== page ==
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The Humbug Man Most towns in old New Jersey had at least one cryptic tree where witches congregated and spirits wandered free. In a town named Schooley's Mountain, rumors went 'round that casks of pirates' treasures were buried underground. It was in a grove of trees upon a mountainside, blood-thirst pirates hid their pilfered hoard before they died. Likewise, the spirits of these feisty pirates, night and day, kept vigil of their loot, lest mortal man cart it away. Native men believed and coveted these gems and gold, and hereby one of Jersey's early swindles can be told. This tale, 'tis said, took place in seventeen and eighty-eight. Schooley's Mountain, then, was wilderness and desolate. It started with two gentlemen who lived not far away; they'd heard ghosts could be raised to divulge where the treasure lay. It required abilities most mortal men lacked, but a man said to have such powers lived up in Connecticut. His name was Ransford Rogers, an enterprising man. The men rode up to meet him and negotiate a plan. When Rogers saw these eager, trusting, simple-minded folks, he also saw the opportunity to stage a hoax. A schoolmaster by profession, Rogers made plans to move down. He was to teach a boys school in nearby Morristown. There, he studied workings of the native mind, meanwhile, becoming most distinguished for his charm and pleasing style. Rogers called a meeting of the men and was awestruck. Two men had grown to forty, all prone to try their luck. A few were apprehensive; their distrust must be quelled. Feigning psychic powers, Rogers watched their qualms dispelled, and because these early settlers were a superstitious breed, the promise of vast treasure was appealing to their greed. To plan the treasure hunt, they met in secret, night by night, in back rooms or secluded fields, but always out of sight. As time passed, Rogers realized he couldn't pull it off alone; he needed help, someone to don a sheet and shriek and moan. So, to Connecticut he rode, where he engaged a friend. The duties were not difficult; he had to just pretend to be a ghost. He had to go ahead and lie in wait, nearby, where it was scheduled for the men to congregate. Then, when strategic times came, Roger's signal would go out. The ghost appeared beneath the trees to flit and prance about, emitting mystifying sounds the men didn't recognize, for he had wedged between his teeth, a metal for disguise. And, using skills at chemistry for supernatural signs, Rogers and his 'ghost' would now and then explode small mines.


Rogers led his entourage, one evening, to a place in a field, instructing each man lie flat on his face. He'd arranged this simple act to culminate his prank. The papers that he passed around, he said they all were blank. Rogers said a spirit hand would write, on one man's page their instructions, tho' distrust would set the spirit in a rage. But the warning was unneeded; these men harbored not a doubt, but what a spirit hand would come and write a message out. And tho', to most, these men would seem incredibly naive, their mentor had mesmerized them; they were programmed to believe. (The trusting men could not believe the spirit had its say, in the person of the teacher, earlier that day.) Excitement mounted as they waited for the ghost's command. Then, the papers were collected - sure enough, the spirit hand had dispatched to these loyal men the first step of their plan. When they had proved sincerity, they'd learn the next. Each man was to come up with twelve pounds, in silver and gold, and entrust it all to Rogers, their agent, just to hold. It would be refunded when their faith had proven true, but it must be kept in strictest confidence, what they must do. Now, twelve pounds in those days was not too easy to come by. If would take determination, but they promised they would try. Some believers sold their cattle or took mortgage on their farms, but since they'd soon be wealthy, they couldn't see any harm. When some raised eight or ten pounds and couldn't get the rest, Rogers was condescending if he knew they'd done their best. He'd listen with compassion, and take all they could raise, and in return, he'd waller in their undulating praise. So Rogers reaped in gold and silver, more than most could spare. In early Spring, the men became impatient for their share. But, Rogers needed extra time. He told them where to meet, where he'd employed a group of 'ghosts' to shout and stamp their feet. He said there'd been disloyalty and the spirits were enraged. Filled with fear, the men quaked at the exhibition staged. Each man, in turn, denied the charge for which he had been blamed with Rogers intervening - his men's faithfulness proclaimed. He assured the distraught spirit that their secret was secure, adding that his men were anxious for their expedition tour. The ghosts, now quieted, gave Rogers orders to relay that their treasure hunt would take place in the early part of May. Then the 'ghosts' passed out to every man packets of dust. It was the dust of pirates' bones and represented 'trust.' But it must be kept a secret. Tokens of their faith renewed, the men left with their packets and in a trusting mood. But, as for Rogers, this hick town would soon be far behind. A woman's curiousity had never crossed his mind.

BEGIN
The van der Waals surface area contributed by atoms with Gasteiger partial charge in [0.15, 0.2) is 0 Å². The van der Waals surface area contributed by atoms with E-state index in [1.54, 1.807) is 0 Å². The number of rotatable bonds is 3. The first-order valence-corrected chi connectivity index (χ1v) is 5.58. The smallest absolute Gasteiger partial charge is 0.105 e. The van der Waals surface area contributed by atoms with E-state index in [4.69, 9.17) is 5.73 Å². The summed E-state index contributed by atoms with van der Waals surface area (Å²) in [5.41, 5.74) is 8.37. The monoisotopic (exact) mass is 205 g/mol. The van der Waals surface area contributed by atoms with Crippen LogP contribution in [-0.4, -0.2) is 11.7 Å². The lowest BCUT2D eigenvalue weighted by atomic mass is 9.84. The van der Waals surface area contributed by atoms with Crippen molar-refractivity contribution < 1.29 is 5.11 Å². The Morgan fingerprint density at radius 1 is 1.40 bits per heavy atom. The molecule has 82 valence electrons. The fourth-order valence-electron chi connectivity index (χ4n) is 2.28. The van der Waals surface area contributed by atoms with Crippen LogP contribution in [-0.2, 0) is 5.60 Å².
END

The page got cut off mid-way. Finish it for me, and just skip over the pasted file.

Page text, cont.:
But, alas, one of the men's wives found his packet quite by chance, while searching for some loose coins in her sleeping husband's pants. WITCHCRAFT - it was the first thought of this superstitious wife. Her husband never had a secret from her in his life, and so she woke her husband and nagged him 'til he broke. Sworn to secrecy, she listened to the words he spoke. She couldn't believe her ears; she'd never heard a tale so strange. She kept her promise - until she was out of hearing range. The law picked up the story. Rogers found himself in jail, but a trusting follower was quick to go his bail. Then, townsmen caught him leaving town - that wasn't in the rules. They sized up the situation, realized they'd been played for fools. His getaway thus halted, they demanded his arrest, and faced with his accusers, Rogers finally confessed. But somehow Rogers flew the coop; townfathers searched in vain. But along with all their money, he was never seen again. - Lillian Arnold Lopez "Pineylore"


The Humbug Man